In addition to armoring yourself and bringing extra tools, be sure to pack enough torches and food as running out of either is a rough fate if you’re lost underground. Beyond those basics it’s helpful to have ladders in case you want to get up a steep cavern wall without mining a staircase to do so (or need to get out of a hole you’ve fallen in), as well as signs (after some time underground everything starts to look the same). Making things with signs like “Lava Pools” or “Finished Mine” can make navigating much easier and safer.
You can create ladders and signs with the following recipes.
If you have the iron to spare, crafting a bucket offers you a way to bring water with you underground and bring lava back if you’d like. Why bring water? It’s useful for making lava safe. You pour the water on top of the lava to turn it into solid and harmless cobble or obsidian, and you can use water like a sort of elevator. It pours over high surfaces and falls straight down, providing a slow moving and safe “chute” for you to descend and ascend. Here’s the bucket recipe:
In addition to all that gear, you may have noticed we brought what amounts to a mini camping kit: a crafting table, bed, chest, and furnace. Many players find it very handy to build a mining base camp. Once you start work on a large mine it’s a pain to keep hauling all your loot back to your main base. Setting up a small base below the surface where you can dump your inventory, craft tools, etc. is very handy.
Some other items you might consider bringing, but aren’t shown in our inventory screenshot above, include sticks (you can craft torches with the coal you find as well as turn sticks and cobble into basic tools) and logs (unless you find an Abandoned Mineshaft you can harvest wood from, the logs will be the only wood for tool making you’ll have below the surface). Further, having a furnace or two down in your mining base makes it easy to smelt all that ore you find.
If you don’t have the resources yet for the full inventory list we have above, don’t sweat it. Start mining and you’ll quickly get the supplies you need.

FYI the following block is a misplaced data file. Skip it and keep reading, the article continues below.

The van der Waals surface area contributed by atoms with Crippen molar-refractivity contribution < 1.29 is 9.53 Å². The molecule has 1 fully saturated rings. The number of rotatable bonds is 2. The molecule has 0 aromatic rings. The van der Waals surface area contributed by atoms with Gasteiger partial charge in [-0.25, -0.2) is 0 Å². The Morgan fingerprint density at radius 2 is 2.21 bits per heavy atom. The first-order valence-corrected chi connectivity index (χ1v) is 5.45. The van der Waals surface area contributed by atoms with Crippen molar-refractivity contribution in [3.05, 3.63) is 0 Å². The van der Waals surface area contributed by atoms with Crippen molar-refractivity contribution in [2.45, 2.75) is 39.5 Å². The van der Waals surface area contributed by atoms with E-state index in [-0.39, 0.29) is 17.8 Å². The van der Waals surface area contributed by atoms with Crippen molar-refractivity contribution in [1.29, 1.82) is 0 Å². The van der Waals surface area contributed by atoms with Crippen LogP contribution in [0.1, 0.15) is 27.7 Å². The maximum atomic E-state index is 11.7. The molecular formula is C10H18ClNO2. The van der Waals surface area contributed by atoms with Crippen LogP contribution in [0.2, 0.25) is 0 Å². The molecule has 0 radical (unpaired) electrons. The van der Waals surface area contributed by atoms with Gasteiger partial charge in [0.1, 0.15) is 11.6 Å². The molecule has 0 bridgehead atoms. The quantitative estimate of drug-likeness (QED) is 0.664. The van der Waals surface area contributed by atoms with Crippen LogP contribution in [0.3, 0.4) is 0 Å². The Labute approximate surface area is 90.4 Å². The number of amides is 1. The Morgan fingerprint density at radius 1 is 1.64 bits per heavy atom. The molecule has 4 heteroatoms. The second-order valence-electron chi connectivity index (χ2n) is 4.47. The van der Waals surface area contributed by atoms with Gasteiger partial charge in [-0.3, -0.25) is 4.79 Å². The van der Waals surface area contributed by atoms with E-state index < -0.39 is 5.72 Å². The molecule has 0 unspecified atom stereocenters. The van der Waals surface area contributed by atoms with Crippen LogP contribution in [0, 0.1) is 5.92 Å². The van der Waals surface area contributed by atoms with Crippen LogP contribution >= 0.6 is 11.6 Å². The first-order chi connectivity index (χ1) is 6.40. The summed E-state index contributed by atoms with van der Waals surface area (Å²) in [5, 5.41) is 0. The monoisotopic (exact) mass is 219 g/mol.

There are as many ways to mine as there are ways to play Minecraft, but an overview of the fundamentals should get you productively mining in short order. While you can just start digging and keep on digging for the fun of it (we’ll admit to often enjoying just digging in a meandering line looking for caves and Abandoned Mineshafts), if you’re looking to maximize your time spent mining, it’s best to use some sort of system that’s more sophisticated.
Remember the simple mine we started in the Survival Mode tutorial? That’s one of the most basic kind of mines. You simply dig a little forward and a little down, building a staircase into the ground.
If you keep moving forward and down with your staircase you’ll quickly get rather far from your main base and, potentially, outside of the chunk update radius your main base is in. When you’re outside the update radius the game essentially pauses any activity in that zone (furnaces stop smelting, plants stop growing, etc.).
A variant on the stair mine, the spiral stair mine takes care of that: instead of going down and over, down and over, until you’ve moved far away from your base, you build the staircase but turn left (or right) every few steps to create a corkscrew shape. The benefit of this design is that you can easily stay within the chunk update radius of your base.
Although you can make very tight staircases (in as a small as a 2×2 block footprint) they aren’t the most effective for mining, but they are effective for getting you down to the bedrock quickly and safely. Most players prefer larger staircases with 3×3 or larger footprints as they move more stone and cover a larger area.
If stairs aren’t getting you down to the bedrock as quickly as you’d like, you can always build a vertical mine. We’re not huge fans of the design (never dig down ‘n all, you know) but it can be done safely if you are careful.